If they haven’t done it already, federal prosecutors are going to meet with the defendants in the Lynn Haven corruption case and ask them questions that will most likely change the course of their lives.
“They are going to go to every one of them and say, ‘tell us everything you know,’” said local attorney Al Sauline. “It’s very tense. ‘Do I save my friends and family or myself?’”
On Tuesday Bay County Sheriff Tommy Ford joined U.S. Attorney Lawrence Keefe in laying out a federal indictment against five people. They are former City Manager Mike White, now suspended Community Services Director David Horton and Greenleaf Lawncare Owner Josh Anderson, Erosion Control Specialist Owner David Mitchelle White and Erosion Control Specialist employee Shannon Rodriguez.
Investigators said the group bilked city and federal taxpayers out of about $5 million dollars in the weeks after Hurricane Michael by filing fraudulent invoices and other forms for work that was never done. Each of them are charged with several counts of fraud and one count of money laundering.
The suspects in this case will be dealt with in the same way the federal government deals with the mafia, Sauline said. He compared it to The Sopranos, where one individual in the crime family was told they could cooperate with the government, wear a wire and testify against the other criminals. The person who did this would get a reduced sentence.
“Do they keep their mouth shut or do they sing?”Al Sauline
“You can wear a wire and live to see your children grow up and see your wife,” Sauline said. “I don’t get the sense these individuals are as loyal as people who are in true organized crime. Do they keep their mouth shut or do they sing?”
The deck is almost completely stacked against them. Federal prosecutors have a conviction rate that is nearly 100 percent. And in the federal system suspects are not arrested unless the prosecution has what amounts to an iron-clad case.
Sauline, who has defended suspects in the federal system, said he could not remember the last time any local suspect was found not guilty.
For the most part, defense attorneys “tell the individual the fed government does not make a case and arrest someone unless they already can prove it beyond a reasonable doubt.”
Perhaps, there is a technical issue and evidence can be suppressed, Sauline said, but those instances are rare.
And while things are grim for the people indicted in the case, Sauline says others mentioned in the indictment could also be facing serious trouble.
“The attitude of most of the prosecutors in federal court, because they know how strong of a case they have … is ‘would your client like to enter a plea and go to prison now or would you like to go to trial and then go to prison.’” Sauline said.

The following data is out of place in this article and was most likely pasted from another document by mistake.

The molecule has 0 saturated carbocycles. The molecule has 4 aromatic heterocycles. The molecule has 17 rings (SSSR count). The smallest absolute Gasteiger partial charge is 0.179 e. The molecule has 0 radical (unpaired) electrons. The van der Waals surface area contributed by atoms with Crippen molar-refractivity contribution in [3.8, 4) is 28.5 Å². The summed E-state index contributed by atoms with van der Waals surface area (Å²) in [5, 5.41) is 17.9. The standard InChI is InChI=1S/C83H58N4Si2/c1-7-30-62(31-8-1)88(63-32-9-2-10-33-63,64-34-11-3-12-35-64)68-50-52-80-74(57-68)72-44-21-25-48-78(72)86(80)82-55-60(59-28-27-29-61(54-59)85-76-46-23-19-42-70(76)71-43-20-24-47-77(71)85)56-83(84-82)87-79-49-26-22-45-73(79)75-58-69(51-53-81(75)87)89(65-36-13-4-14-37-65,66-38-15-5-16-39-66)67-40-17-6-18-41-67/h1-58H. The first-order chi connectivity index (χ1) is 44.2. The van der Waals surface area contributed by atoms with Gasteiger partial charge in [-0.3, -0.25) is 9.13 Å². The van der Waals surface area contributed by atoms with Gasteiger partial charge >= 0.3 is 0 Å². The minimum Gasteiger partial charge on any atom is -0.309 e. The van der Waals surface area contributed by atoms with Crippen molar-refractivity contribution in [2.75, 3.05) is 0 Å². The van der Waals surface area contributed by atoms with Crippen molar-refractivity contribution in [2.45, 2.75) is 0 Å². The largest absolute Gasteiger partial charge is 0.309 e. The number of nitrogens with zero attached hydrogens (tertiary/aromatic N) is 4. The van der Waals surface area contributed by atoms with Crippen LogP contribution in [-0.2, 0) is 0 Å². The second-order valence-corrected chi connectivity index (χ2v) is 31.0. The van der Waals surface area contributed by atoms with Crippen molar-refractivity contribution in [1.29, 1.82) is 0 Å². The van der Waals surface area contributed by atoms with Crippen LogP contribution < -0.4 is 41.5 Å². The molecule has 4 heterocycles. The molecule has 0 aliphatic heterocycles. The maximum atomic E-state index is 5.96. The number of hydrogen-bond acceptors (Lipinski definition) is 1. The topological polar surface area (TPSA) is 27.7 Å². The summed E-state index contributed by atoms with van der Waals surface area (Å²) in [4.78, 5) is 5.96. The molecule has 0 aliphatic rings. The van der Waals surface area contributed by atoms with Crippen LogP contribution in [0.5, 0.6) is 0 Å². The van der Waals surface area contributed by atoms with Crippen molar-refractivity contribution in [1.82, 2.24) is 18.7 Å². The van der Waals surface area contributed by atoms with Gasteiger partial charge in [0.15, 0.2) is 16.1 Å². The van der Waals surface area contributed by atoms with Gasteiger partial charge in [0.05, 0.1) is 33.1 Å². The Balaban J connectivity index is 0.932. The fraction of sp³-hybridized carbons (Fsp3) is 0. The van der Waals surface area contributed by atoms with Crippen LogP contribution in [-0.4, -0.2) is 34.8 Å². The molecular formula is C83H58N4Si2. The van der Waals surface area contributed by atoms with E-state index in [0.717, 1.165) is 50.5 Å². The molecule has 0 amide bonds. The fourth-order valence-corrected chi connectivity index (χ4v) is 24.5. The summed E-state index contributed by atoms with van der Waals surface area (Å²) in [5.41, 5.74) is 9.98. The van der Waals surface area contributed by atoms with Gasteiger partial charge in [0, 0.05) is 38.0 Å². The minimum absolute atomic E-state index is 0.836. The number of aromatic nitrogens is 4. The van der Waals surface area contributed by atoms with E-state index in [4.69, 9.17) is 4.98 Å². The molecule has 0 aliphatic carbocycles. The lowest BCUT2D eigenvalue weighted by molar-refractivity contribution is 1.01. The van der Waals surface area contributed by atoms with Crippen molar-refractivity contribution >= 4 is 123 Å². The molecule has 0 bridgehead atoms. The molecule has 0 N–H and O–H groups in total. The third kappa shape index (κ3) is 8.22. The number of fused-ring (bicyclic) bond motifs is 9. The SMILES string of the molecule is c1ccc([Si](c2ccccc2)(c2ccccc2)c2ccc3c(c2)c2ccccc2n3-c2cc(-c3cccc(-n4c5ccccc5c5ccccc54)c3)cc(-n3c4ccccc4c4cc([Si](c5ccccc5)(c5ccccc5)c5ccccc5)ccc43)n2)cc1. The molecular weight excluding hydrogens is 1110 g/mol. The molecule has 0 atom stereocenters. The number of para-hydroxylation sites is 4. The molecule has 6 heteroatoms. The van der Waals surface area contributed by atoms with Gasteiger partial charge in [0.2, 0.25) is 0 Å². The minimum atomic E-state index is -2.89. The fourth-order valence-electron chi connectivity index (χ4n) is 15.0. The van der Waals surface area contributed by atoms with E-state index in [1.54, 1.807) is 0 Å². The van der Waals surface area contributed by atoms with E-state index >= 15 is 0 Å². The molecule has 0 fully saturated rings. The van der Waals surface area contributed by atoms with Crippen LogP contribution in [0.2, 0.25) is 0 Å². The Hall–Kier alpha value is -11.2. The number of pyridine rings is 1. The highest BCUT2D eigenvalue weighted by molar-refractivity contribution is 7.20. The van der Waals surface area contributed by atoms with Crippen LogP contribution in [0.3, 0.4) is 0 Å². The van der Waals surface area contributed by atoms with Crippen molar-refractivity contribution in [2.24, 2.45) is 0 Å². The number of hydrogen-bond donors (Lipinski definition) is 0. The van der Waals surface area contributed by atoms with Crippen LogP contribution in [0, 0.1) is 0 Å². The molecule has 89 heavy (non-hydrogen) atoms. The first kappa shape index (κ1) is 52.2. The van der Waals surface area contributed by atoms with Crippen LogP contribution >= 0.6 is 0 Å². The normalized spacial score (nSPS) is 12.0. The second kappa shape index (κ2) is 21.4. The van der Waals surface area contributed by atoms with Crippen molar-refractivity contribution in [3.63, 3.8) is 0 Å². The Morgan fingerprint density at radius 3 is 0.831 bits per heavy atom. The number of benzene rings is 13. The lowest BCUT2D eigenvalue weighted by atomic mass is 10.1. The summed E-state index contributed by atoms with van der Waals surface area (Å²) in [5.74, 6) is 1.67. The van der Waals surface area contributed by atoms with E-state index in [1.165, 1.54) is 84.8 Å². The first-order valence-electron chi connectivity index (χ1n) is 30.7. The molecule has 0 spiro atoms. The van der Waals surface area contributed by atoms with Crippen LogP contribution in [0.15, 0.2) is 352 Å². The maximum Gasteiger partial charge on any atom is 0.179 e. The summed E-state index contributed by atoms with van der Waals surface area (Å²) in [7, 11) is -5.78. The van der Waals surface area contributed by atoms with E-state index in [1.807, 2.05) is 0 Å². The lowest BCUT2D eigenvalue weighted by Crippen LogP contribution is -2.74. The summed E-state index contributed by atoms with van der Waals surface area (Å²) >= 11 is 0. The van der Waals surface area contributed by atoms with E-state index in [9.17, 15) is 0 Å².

“I think they need to be very concerned,”Al Sauline
Baker was identified as an individual who took part in an all-expenses-paid trip to Gatlinburg, Tennessee, that was funded by Erosion Control Specialist Owner David Mitchelle White.
The indictment identifies four other individuals; Lynn Haven Mayor Margo Anderson, City Commissioner Dan Russell, City Attorney Adam Albritton and Bay County Commissioner Keith Baker. None of them are charged with a crime. However, the indictment states that Erosion Control Specialists performed work at the home of Mayor Margo Anderson and her mother, in the gated community where Dan Russell lives and at the home of City Attorney Adam Albritton. The indictment adds that work was done at other homes as directed by Albritton.
“I think they (the named but not charged individuals) need to be very concerned,” Sauline said.
In what appears to be a positive situation, the indictment also mentions current City Manager Vickie Gainer. However, it says Gainer spotted a fraudulent transaction and stopped payment on the funds shortly after taking over from then city manager Mike White.
The near-perfect conviction rate is the most striking difference between federal and state court but there are several other differences. In state court, defendants almost always plead no contest, a way to accept the charges and the punishment without ever truly admitting guilt. Not so in federal court, where defendants must plead either guilty or not guilty.
In state court, a judge can and will accept a deal that includes exactly how much time in prison a defendant will serve. But federal prosecutors don’t offer written plea deals. The defendant will plead guilty and then be at the mercy of the judge who will then determine what the appropriate sentence will be. The system is set up in such a way that those who choose to plead guilty and cooperate rather than go to trial will usually see some kind reduction in their sentence, Sauline said.
The other major difference between state and federal court?
After the initial news conference prosecutors and investigators will not talk about the case. It is that way In every federal case. The same usually goes for the defendants. News 13 contacted the defense attorneys for all five of the defendants this week.
They all declined to comment.